Maths Textbook Enrage People In China With Sexually Provocative, Pro-American’ Graphics
The Chinese government has ordered a national review of school textbooks after images deemed ugly, sexually provocative, and secretly pro-American sparked a public outcry.
Experts and parents are concerned that the effort is turning into a political witch hunt and constitutes an unneeded tightening of the country’s already severe regulation of cultural publications, according to the news.
For a variety of reasons, Chinese primary schools have been using a series of math textbooks for nearly a decade that include these pictures.
Images of youngsters with small, drooping, wide-set eyes and large foreheads have been branded ugly, insulting, and racist by some Chinese internet users on social media.
Drawings that some have seen as containing sexual implications have sparked indignation from others. One artwork depicts a female jumping rope as her underwear is visible; another shows a boy with his hands on a girl’s chest while another tugs on her skirt; in all three instances, the girls are naked.
Internet users have also accused the pictures of being “pro-United States” because they depict several children in American flag-themed clothing.
The Chinese flag’s stars were misrepresented in one image, and the artist was accused of being “anti-Chinese.”
Since Thursday, when images of the artwork first appeared online, Chinese social media users have been infuriated. Weibo, China’s Twitter-like platform, has seen tens of millions of views for a number of relevant hashtags.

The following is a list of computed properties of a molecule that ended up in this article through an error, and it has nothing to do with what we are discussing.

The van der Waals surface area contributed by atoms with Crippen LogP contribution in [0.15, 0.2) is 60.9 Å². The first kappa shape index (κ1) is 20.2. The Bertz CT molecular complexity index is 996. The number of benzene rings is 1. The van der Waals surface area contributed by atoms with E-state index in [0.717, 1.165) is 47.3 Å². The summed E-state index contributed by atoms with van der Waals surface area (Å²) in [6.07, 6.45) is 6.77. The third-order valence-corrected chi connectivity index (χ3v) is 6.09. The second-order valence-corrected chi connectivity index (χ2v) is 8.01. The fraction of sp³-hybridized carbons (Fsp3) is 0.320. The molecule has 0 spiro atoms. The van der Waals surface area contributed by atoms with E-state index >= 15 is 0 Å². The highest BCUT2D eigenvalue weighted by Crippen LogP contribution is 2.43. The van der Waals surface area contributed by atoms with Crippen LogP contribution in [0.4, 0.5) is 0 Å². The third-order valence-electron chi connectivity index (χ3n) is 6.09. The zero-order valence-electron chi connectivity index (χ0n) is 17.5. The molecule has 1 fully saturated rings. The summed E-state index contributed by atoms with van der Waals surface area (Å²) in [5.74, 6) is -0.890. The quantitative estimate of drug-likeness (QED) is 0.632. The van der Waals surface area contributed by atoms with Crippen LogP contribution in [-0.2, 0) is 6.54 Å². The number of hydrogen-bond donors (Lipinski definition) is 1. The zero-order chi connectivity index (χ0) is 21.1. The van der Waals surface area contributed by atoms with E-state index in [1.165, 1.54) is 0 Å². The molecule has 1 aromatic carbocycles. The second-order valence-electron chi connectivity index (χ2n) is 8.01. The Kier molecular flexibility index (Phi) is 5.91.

“Substandard” pictures made it into textbooks published by the People’s Education Press, the country’s largest textbook publisher founded in 1950, and had gone undiscovered for so many years.
Many voiced amazement and displeasure about this (the textbooks have been in use nationwide since 2013.) Several others questioned how these textbooks had made it through the notoriously stringent country’s publication review procedure without being rejected.
Influential Chinese nationalists promptly blamed “Western cultural infiltration” on illustrators working for “foreign forces,” mainly the United States, to corrupt the souls of innocent Chinese schoolchildren.
On Thursday, the People’s Education Press announced that it was withdrawing the textbooks and reworking the images, but that didn’t placate the public’s outrage.
Chinese education officials intervened on Saturday, ordering a publisher to “rectify and reform” its publications and ensure that the revised version is accessible for the upcoming academic year’s first day of class.
A statewide “thorough assessment” of textbooks was also ordered to ensure that they “adhere to correct political orientations and ideals, promote exceptional Chinese culture and comply to public aesthetic sensibilities.”
There is also an ideological component to the campaign, which is not just about aesthetics and morality. China’s leader Xi Jinping has prioritized textbooks in his campaign to impose stricter ideological constraints on China’s youth and ward off the influence of “Western ideas.”
The Chinese government, under Xi, has forbidden all public primary and secondary schools from using any foreign teaching materials, including textbooks and classic novels. This is because all teaching materials “must reflect the intent of the party and the country.”
As a result of the criticism of textbooks, illustrators have sometimes become the target of personal attacks.